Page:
Using the nose cone and tail sections from this project, in addition to some easily accessible cardboard tubes and other supplies, you can build cheap model rockets that enable you to test a variety of fin configurations. These rockets are designed to work with standard Estes solid rocket motors (we recommend A8-3).
This project has been targeted at high school and middle school students, with a presentation that enables a physics or engineering class to hypothesize about the optimal fin configurations for height and compare the actual results to calculated ideals.
For a slow-motion video of the launch, I've attached the following video.
Variable per student specification
The tail cones do best printing upside down, with the fins pointing upwards - this keeps the tail cone free of FOD that will keep you from inserting the motor easily. The cones were processed with MeshMixer to print in this configuration, so support is not necessary.
The nose cone takes about 2 hours to print while the tail sections can take between 4 and 6 hours depending on your settings.
In addition to the 3D printed parts, each rocket will require the following parts (sourcing suggestions and construction instructions are at the end):
1 Toilet Paper Tube
1 Paper Clip (regular sized)
1 Eye Screw (5mm eye, minimum)
1 Recovery Parachute with Shock Cord
1 Estes A8-3 Rocket Engine w/igniter
8 pc. Recovery Wadding
Many of the parts are available in bulk packaging. To launch, a suitable launch platform (Estes 302215) and Launch Controller (Estes 302220 + AA batteries) are needed.
These models were all designed using #OnShape and are constrained in size to be printed on the #MakerbotMini. The nose cones and tail cones were sized to fit the cardboard tube found at the center of a roll of toilet paper. In case the tube that is found in your locally sourced toilet paper is of a different diameter, the OnShape document is linked here.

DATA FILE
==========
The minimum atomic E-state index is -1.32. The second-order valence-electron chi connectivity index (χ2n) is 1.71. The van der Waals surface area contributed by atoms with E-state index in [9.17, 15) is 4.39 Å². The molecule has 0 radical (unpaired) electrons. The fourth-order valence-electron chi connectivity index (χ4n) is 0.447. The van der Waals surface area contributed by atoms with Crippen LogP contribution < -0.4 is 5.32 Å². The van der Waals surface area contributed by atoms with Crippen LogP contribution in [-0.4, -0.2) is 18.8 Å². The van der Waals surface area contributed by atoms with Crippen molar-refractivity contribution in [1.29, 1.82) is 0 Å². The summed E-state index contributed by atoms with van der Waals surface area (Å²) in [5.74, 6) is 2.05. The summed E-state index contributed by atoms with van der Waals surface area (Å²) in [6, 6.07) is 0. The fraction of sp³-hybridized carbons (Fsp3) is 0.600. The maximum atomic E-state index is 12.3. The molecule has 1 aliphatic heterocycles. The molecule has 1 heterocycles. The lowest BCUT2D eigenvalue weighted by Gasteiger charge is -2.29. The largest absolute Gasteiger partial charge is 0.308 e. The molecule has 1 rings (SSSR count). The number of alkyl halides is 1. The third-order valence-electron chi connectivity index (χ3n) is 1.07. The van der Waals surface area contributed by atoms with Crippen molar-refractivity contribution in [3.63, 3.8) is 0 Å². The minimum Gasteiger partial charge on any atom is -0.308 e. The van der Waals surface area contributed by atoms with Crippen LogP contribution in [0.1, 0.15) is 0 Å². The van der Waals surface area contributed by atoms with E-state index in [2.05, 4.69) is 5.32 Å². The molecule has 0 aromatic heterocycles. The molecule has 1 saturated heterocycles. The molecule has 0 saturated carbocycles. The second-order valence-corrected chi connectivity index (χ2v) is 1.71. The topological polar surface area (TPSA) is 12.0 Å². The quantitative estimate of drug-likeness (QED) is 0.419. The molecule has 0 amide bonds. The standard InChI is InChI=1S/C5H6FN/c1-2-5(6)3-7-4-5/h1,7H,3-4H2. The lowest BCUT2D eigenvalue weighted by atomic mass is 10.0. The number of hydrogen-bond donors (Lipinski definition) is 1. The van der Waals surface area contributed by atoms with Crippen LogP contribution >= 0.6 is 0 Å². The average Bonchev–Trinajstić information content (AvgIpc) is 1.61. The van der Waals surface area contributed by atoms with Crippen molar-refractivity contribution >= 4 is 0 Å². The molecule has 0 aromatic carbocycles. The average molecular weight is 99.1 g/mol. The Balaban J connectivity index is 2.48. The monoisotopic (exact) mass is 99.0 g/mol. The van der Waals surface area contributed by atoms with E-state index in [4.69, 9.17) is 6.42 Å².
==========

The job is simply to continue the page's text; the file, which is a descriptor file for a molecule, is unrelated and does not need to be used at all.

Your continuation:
Overview and Background
The flight performance of unguided model rockets are determined by factors of aerodynamics, weight, and engine thrust. This project provides several different configurations to experimentally test these factors in a cost and time-effective manner.
In the context of a science classroom lesson, differing tail fin designs can be selected to influence the amount of stabilizing drag on a particular rocket. Two of the provided tail cone models induce spin for gyroscopic stabilization, similar to a spiraling football. They have the same planform as the “Shark Fin” model, so direct comparisons can be made. Modifying build parameters will affect the weight and center of gravity for a rocket. The thrust is standardized by use of a common rocket engine (An Estes A8-3 is recommended for classroom use).
Independent of the classroom setting, makers can construct their own model rockets for less than the cost of a typical rocket kit. More powerful engines (up to Estes C6 size) can be used for higher altitude launches.
Upon completion of this lesson, students will demonstrate an understanding of the impact of weight and drag on the behavior of rockets. They will gain an understanding of thrust, be able to demonstrate skills in reading thrust vs. time graphs, and understand the equations of motion and Newtonian physics as they apply to this topic.
This project is intended for middle to high school aged students. The topic and materials can be differentiated to accommodate the level of the students. Mathematics can be easily incorporated for students throughout the age range.